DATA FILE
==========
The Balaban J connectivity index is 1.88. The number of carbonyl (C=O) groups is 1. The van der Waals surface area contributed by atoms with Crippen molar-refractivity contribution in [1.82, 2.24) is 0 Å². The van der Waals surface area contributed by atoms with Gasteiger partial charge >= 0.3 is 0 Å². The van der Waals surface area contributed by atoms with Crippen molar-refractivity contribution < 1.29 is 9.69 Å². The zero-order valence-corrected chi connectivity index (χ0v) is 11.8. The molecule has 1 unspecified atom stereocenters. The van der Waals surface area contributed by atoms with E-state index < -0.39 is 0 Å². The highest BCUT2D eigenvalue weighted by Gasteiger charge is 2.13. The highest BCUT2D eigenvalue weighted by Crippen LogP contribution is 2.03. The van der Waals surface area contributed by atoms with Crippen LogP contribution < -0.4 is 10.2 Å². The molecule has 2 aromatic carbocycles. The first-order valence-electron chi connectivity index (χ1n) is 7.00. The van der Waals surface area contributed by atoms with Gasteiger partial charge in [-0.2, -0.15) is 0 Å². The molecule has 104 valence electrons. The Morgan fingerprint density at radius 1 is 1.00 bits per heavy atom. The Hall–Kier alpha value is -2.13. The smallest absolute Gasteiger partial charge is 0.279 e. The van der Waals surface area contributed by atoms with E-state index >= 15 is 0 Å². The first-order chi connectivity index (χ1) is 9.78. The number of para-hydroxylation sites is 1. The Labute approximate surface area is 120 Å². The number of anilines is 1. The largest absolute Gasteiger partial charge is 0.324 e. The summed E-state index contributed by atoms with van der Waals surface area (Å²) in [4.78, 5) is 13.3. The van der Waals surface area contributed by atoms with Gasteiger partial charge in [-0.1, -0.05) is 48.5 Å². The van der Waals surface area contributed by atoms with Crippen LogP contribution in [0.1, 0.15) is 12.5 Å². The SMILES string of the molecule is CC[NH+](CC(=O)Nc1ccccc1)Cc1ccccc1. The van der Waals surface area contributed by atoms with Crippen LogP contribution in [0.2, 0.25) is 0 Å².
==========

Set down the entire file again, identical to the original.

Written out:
The Balaban J connectivity index is 1.88. The number of carbonyl (C=O) groups is 1. The van der Waals surface area contributed by atoms with Crippen molar-refractivity contribution in [1.82, 2.24) is 0 Å². The van der Waals surface area contributed by atoms with Gasteiger partial charge >= 0.3 is 0 Å². The van der Waals surface area contributed by atoms with Crippen molar-refractivity contribution < 1.29 is 9.69 Å². The zero-order valence-corrected chi connectivity index (χ0v) is 11.8. The molecule has 1 unspecified atom stereocenters. The van der Waals surface area contributed by atoms with E-state index < -0.39 is 0 Å². The highest BCUT2D eigenvalue weighted by Gasteiger charge is 2.13. The highest BCUT2D eigenvalue weighted by Crippen LogP contribution is 2.03. The van der Waals surface area contributed by atoms with Crippen LogP contribution < -0.4 is 10.2 Å². The molecule has 2 aromatic carbocycles. The first-order valence-electron chi connectivity index (χ1n) is 7.00. The van der Waals surface area contributed by atoms with Gasteiger partial charge in [-0.2, -0.15) is 0 Å². The molecule has 104 valence electrons. The Morgan fingerprint density at radius 1 is 1.00 bits per heavy atom. The Hall–Kier alpha value is -2.13. The smallest absolute Gasteiger partial charge is 0.279 e. The van der Waals surface area contributed by atoms with E-state index >= 15 is 0 Å². The first-order chi connectivity index (χ1) is 9.78. The number of para-hydroxylation sites is 1. The Labute approximate surface area is 120 Å². The number of anilines is 1. The largest absolute Gasteiger partial charge is 0.324 e. The summed E-state index contributed by atoms with van der Waals surface area (Å²) in [4.78, 5) is 13.3. The van der Waals surface area contributed by atoms with Gasteiger partial charge in [-0.1, -0.05) is 48.5 Å². The van der Waals surface area contributed by atoms with Crippen LogP contribution in [0.1, 0.15) is 12.5 Å². The SMILES string of the molecule is CC[NH+](CC(=O)Nc1ccccc1)Cc1ccccc1. The van der Waals surface area contributed by atoms with Crippen LogP contribution in [0.2, 0.25) is 0 Å².